Thursday, November 19, 2009

Global economic crisis and South Asia

Dipak Dasgupta, Lead Economist for South Asia at the World Bank lists four reasons that have helped South Asia's growth rate from plunging down drastically as a result of the global economic crisis, which took South Asia’s growth down by about 3 percentage points (from 8.6% in 2007 to 5.6% in 2009). The World Bank expects GDP growth to recover to nearly 7 percent per annum on average in 2010-2011.

1. Remittances held up much stronger in South Asia than in other regions. In Nepal, the reliance on remittances is the highest, and without these flows, growth in consumption would have collapsed.

2. The resilience of some key export-oriented sectors also helped. Garments in Bangladesh and IT software exports from India, for instance, have held up relatively well.

3. FDI inflows to South Asia suffered a decline during the peak crisis period but have since picked-up sharply in India, Pakistan and Sri Lanka.

4. Policy responded early in the crisis, helped by domestic factors such as the pre-election fiscal spending in India. The size of fiscal stimulus announced was over 3 percentage points of GDP in India and significant also in Bangladesh. Interest rates were lowered sharply in most South Asian countries.

Gupta argues that the region faces two big challenges: food price inflation and fiscal deficits.

Rather than lumping all South Asian countries in the same basket (because high growth from three countries among eight in South Asia jacks up the regional average), there is a need to differentiate the countries into two blocs: high growth countries (India, Bangladesh and Bhutan) and low growth countries that suffer from instability (Pakistan, Nepal, Sri Lanka, and Afghanistan). This way it is easier and accurate to get a clear picture of each country’s constraints on growth, business environment, macroeconomic stability, institutions, governance structure, and bureaucracy . This WB blog post does take a differential look as required, which is not common among South Asian analysts (who actually exclusively look at India and Pakistan and refer it as South Asia; there are six other countries that are member of SAARC!)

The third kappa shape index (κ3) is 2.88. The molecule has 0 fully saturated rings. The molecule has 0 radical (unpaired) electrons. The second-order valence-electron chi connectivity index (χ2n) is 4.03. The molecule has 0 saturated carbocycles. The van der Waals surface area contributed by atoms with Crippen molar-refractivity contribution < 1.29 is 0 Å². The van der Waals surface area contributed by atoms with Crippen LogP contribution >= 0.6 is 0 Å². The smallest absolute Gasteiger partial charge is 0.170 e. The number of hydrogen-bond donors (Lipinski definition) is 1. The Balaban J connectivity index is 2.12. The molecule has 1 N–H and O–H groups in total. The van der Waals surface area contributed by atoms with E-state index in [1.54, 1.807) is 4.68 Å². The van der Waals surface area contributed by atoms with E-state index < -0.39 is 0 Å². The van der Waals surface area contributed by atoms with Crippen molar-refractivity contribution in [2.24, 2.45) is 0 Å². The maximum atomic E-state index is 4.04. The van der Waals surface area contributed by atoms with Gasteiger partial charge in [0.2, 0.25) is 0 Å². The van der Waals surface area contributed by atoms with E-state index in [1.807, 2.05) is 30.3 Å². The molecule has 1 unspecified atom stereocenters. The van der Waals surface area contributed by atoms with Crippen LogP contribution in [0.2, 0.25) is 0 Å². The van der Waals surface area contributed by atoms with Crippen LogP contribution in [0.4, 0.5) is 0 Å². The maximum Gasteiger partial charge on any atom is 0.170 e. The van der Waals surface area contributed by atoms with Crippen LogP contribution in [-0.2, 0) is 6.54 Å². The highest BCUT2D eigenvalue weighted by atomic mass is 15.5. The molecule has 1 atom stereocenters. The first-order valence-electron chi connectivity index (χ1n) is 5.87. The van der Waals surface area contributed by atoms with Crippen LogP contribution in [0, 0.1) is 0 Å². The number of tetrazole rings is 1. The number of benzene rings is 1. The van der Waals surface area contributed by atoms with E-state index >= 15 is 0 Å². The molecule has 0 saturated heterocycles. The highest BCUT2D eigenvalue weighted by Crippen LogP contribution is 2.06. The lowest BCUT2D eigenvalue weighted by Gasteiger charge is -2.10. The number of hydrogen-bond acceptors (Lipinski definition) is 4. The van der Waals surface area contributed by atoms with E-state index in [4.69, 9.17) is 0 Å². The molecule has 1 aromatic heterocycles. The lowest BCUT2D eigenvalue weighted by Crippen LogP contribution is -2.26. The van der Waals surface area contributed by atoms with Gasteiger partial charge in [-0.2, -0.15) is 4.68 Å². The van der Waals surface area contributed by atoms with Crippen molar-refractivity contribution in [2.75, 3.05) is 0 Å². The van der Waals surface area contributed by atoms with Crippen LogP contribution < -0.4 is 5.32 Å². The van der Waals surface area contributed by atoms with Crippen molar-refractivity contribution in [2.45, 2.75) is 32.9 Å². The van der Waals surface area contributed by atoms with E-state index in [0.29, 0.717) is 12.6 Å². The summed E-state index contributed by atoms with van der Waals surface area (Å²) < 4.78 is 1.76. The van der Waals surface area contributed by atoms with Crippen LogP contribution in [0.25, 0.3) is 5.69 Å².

Anyway, below are trend of some economic indicators for Nepal (compared with South Asian average).

Institutions, Incentives, Poverty and Inequality

Daron Acemoglu explains why and how there is persistent inequality and what can be done about it (fix incentives and governments):

The question social scientists have unsuccessfully wrestled with for centuries is, Why? But the question they should have been asking is, How? Because inequality is not predetermined. Nations are not like children — they are not born rich or poor. Their governments make them that way.

Economist Jeffrey Sachs, director of Columbia University's Earth Institute, attributes the relative success of nations to geography and weather: In the poorest parts of the world, he argues, nutrient-starved tropical soil makes agriculture a challenge, and tropical climates foment disease, particularly malaria. Perhaps if we were to fix these problems, teach the citizens of these nations better farming techniques, eliminate malaria, or at the very least equip them with artemisinin to fight this deadly disease, we could eliminate poverty. Or better yet, perhaps we just move these people and abandon their inhospitable land altogether.

Jared Diamond, the famous ecologist and best-selling author, has a different theory: The origin of world inequality stems from the historical endowment of plant and animal species and the advancement of technology. In Diamond's telling, the cultures that first learned to plant crops were the first to learn how to use a plow, and thus were first to adopt other technologies, the engine of every successful economy. Perhaps then the solution to world inequality rests in technology — wiring the developing world with Internet and cell phones.

And yet while Sachs and Diamond offer good insight into certain aspects of poverty, they share something in common with Montesquieu and others who followed: They ignore incentives. People need incentives to invest and prosper; they need to know that if they work hard, they can make money and actually keep that money. And the key to ensuring those incentives is sound institutions — the rule of law and security and a governing system that offers opportunities to achieve and innovate. That's what determines the haves from the have-nots — not geography or weather or technology or disease or ethnicity.

Put simply: Fix incentives and you will fix poverty. And if you wish to fix institutions, you have to fix governments.